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Loyola University New Orleans Graduate Wins Fulbright Award

By Loyola University on Mon, 05/24/2021 - 19:36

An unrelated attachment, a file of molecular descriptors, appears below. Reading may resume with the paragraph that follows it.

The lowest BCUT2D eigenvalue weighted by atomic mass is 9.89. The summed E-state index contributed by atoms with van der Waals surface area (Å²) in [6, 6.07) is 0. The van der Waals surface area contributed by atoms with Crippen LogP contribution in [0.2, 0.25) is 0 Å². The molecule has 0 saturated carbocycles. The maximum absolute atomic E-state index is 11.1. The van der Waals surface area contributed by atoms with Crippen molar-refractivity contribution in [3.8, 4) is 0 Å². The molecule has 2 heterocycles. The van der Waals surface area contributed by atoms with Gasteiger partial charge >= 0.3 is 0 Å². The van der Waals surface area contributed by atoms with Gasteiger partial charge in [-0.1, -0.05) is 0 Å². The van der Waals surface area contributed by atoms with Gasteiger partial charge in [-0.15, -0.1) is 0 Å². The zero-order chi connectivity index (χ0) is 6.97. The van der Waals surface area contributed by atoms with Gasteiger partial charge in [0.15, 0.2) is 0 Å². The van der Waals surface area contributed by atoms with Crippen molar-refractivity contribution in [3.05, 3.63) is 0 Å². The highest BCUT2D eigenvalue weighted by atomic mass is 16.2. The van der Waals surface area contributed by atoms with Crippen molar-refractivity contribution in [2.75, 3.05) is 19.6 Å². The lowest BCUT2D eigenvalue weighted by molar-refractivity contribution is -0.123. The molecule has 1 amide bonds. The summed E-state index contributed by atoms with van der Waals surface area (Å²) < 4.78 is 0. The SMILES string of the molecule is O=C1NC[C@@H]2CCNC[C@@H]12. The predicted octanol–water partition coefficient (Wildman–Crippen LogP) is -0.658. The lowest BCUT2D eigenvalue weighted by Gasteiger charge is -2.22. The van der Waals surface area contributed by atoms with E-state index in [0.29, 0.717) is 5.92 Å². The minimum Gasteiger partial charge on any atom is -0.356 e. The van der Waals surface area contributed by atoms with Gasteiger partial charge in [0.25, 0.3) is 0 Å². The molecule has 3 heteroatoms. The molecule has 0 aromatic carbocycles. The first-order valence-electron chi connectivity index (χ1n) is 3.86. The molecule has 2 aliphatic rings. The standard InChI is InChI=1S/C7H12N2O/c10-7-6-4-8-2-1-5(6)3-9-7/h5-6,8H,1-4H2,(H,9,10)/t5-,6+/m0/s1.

(New Orleans – May 24, 2021) Graduates going global! Loyola University New Orleans is pleased to announce that a recent Loyola graduate has won a 2021-2022 Fulbright U.S. Student Award. Another has been selected as an alternate for one of the Fulbright Program’s most competitive awards. In recent years, Loyola has twice been named a Top Producer of U.S. Fulbright Awards by the U.S. State Department. It’s a reflection of the university’s commitment to excellence and global learning – and the kind of students Loyola attracts. Omari Caldwell, who graduated from Loyola on May 14 with a double major in history and political science, is headed this summer on an English Teaching Fulbright to Mexico, where he plans to offer a community engagement project aimed at developing youths' financial literacy. The National Council for the Evaluation of Social Development Policy (CONEVAL, Consejo Nacional de Evaluacion de la Política de Desarrollo Social) has produced reports that identify low-income and educational lag as two key factors in multidimensional poverty for the rural Mexican community. A proponent of constructivist theory and experiential learning, Caldwell hopes to use classroom work, online games and YouTube videos to teach financial literacy skills as a means of holding generational wealth. “Gaining financial knowledge is essential towards attacking poverty at its core because it will teach individuals the proper techniques for saving money and possibly fund social entrepreneurship programs that give back to the community,” he said. In his application essay, Caldwell talked about his work with Philosopher Kids, a student organization at Loyola that pairs Loyola students with local public schools in an effort to teach young New Orleanians the basics of philosophy. An avid reader, he said his greatest joy was watching young students “make it through a book and realize reading was not hard as previously believed.” He and Loyola friends helped them become more literate, reading out loud page by page and helping them pronounce and understand unfamiliar words. “Moments like these happened weekly and were important to me because it felt like my actions directly improved the childhood literacy rate in New Orleans,” Caldwell said. “Too often, black children are deflected away from reading and intellectual pursuits … I am proud that through my work with Philosopher Kids I was a strong example of a black student. More importantly, I hope the students learned a joy for reading and intellectual curiosity that sticks with them as they progress through school.” Sasha Solano-McDaniel, a Latin American Studies and Sociology major who also graduated in May, has been named an alternate for the Casten Family Foundation Award at the Università di Scienze Gastronomiche in Pollenzo, Italy. Only two such Fulbright study awards are given each year. If selected, Solano-McDaniel hopes to use the grant to pursue a Master of Gastronomic Sciences: World Food Cultures and Mobility, with an aim of creating access to world food cultures through education. As a sociology major she conducted qualitative analysis research on the American school lunch system as a part of the Louisiana Budget Project’s anti-hunger policy initiative. A close-up study of local school policies left her “astonished by the unequal and insufficient responses to questions of accessibility and poverty in American school cafeterias.” “Billions of pounds of food are wasted daily, yet millions of children go hungry. Americans are preoccupied with health to the point of compulsion but lead the globe in fast food consumption,” Solano McDaniel said. “Our cultures are diverse and vibrant, though our food remains corporate and engineered. Yet our potential is clear - our nation is comprised of a radiant multicultural history, great ecological diversity, and abundant resources. There must be change and food reform must be at the forefront.” Studying abroad, she aims to learn from Italian school systems, which have created communal dining spaces evocative of their food culture, serving accessible, organic, and locally sourced whole foods. She also hopes to adopt new tools, gain global perspectives, and use interdisciplinary collaboration and experiential research methods to bridge the gap between the current state of foodways and culture in the U.S. and the production, distribution and consumption of good, clean, fair food, locally and globally. Ultimately, Solano-McDaniel hopes to create a nonprofit connecting school sites across the country with the needed resources to make culinary education a reality in underserved communities. “To address the central issues of food accessibility, nutrition, and cultural erasure today, I see increasing access to culinary education as fundamental,” said Solano-McDaniel, drawing on her experience with Edible Schoolyard to illustrate “the potential of edible education, where academic curriculum is brought into kitchen-classrooms to increase students’ opportunities for cultural understanding, empowerment and access to quality food based in local and sustainable food systems. Students are able to express their cultural identities through cooking and discovering nutritious world food ways.”